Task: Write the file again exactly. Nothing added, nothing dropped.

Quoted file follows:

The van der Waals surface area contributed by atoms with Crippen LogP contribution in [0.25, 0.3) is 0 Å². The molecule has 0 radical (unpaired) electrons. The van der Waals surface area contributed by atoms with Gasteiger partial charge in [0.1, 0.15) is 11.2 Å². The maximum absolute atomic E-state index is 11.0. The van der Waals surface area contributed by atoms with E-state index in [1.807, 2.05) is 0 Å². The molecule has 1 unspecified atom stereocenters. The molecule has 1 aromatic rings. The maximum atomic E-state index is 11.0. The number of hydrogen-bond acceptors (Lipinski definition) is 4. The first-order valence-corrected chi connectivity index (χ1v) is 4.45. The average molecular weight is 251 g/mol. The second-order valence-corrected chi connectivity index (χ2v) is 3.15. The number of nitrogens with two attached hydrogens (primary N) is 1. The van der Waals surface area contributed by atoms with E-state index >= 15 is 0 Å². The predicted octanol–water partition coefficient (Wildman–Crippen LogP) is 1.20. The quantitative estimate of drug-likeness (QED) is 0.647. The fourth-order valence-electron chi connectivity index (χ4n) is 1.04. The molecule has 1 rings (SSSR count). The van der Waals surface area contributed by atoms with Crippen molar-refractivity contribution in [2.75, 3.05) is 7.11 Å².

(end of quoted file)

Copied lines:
The van der Waals surface area contributed by atoms with Crippen LogP contribution in [0.25, 0.3) is 0 Å². The molecule has 0 radical (unpaired) electrons. The van der Waals surface area contributed by atoms with Gasteiger partial charge in [0.1, 0.15) is 11.2 Å². The maximum absolute atomic E-state index is 11.0. The van der Waals surface area contributed by atoms with E-state index in [1.807, 2.05) is 0 Å². The molecule has 1 unspecified atom stereocenters. The molecule has 1 aromatic rings. The maximum atomic E-state index is 11.0. The number of hydrogen-bond acceptors (Lipinski definition) is 4. The first-order valence-corrected chi connectivity index (χ1v) is 4.45. The average molecular weight is 251 g/mol. The second-order valence-corrected chi connectivity index (χ2v) is 3.15. The number of nitrogens with two attached hydrogens (primary N) is 1. The van der Waals surface area contributed by atoms with E-state index >= 15 is 0 Å². The predicted octanol–water partition coefficient (Wildman–Crippen LogP) is 1.20. The quantitative estimate of drug-likeness (QED) is 0.647. The fourth-order valence-electron chi connectivity index (χ4n) is 1.04. The molecule has 1 rings (SSSR count). The van der Waals surface area contributed by atoms with Crippen molar-refractivity contribution in [2.75, 3.05) is 7.11 Å².